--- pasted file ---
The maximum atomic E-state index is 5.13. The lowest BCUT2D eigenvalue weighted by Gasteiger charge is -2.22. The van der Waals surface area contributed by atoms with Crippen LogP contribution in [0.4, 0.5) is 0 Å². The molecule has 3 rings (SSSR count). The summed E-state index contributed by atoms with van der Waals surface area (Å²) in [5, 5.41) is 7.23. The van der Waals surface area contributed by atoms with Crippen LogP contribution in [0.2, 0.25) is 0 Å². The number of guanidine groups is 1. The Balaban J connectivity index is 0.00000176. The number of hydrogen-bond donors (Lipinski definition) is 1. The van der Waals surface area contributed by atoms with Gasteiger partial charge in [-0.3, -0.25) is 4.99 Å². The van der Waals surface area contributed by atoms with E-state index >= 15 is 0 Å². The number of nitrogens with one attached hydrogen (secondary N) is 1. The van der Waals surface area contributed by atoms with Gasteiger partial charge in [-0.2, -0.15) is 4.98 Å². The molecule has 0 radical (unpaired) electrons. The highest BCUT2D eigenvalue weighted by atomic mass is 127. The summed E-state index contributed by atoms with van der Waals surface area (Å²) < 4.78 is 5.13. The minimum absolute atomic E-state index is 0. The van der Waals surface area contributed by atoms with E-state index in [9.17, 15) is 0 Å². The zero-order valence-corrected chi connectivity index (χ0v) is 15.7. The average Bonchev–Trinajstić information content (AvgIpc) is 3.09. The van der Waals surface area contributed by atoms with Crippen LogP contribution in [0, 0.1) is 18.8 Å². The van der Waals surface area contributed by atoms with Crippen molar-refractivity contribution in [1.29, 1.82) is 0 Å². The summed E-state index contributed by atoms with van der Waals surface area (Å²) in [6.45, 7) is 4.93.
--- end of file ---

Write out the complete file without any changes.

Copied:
The maximum atomic E-state index is 5.13. The lowest BCUT2D eigenvalue weighted by Gasteiger charge is -2.22. The van der Waals surface area contributed by atoms with Crippen LogP contribution in [0.4, 0.5) is 0 Å². The molecule has 3 rings (SSSR count). The summed E-state index contributed by atoms with van der Waals surface area (Å²) in [5, 5.41) is 7.23. The van der Waals surface area contributed by atoms with Crippen LogP contribution in [0.2, 0.25) is 0 Å². The number of guanidine groups is 1. The Balaban J connectivity index is 0.00000176. The number of hydrogen-bond donors (Lipinski definition) is 1. The van der Waals surface area contributed by atoms with Gasteiger partial charge in [-0.3, -0.25) is 4.99 Å². The van der Waals surface area contributed by atoms with E-state index >= 15 is 0 Å². The number of nitrogens with one attached hydrogen (secondary N) is 1. The van der Waals surface area contributed by atoms with Gasteiger partial charge in [-0.2, -0.15) is 4.98 Å². The molecule has 0 radical (unpaired) electrons. The highest BCUT2D eigenvalue weighted by atomic mass is 127. The summed E-state index contributed by atoms with van der Waals surface area (Å²) < 4.78 is 5.13. The minimum absolute atomic E-state index is 0. The van der Waals surface area contributed by atoms with E-state index in [9.17, 15) is 0 Å². The zero-order valence-corrected chi connectivity index (χ0v) is 15.7. The average Bonchev–Trinajstić information content (AvgIpc) is 3.09. The van der Waals surface area contributed by atoms with Crippen LogP contribution in [0, 0.1) is 18.8 Å². The van der Waals surface area contributed by atoms with Crippen molar-refractivity contribution in [1.29, 1.82) is 0 Å². The summed E-state index contributed by atoms with van der Waals surface area (Å²) in [6.45, 7) is 4.93.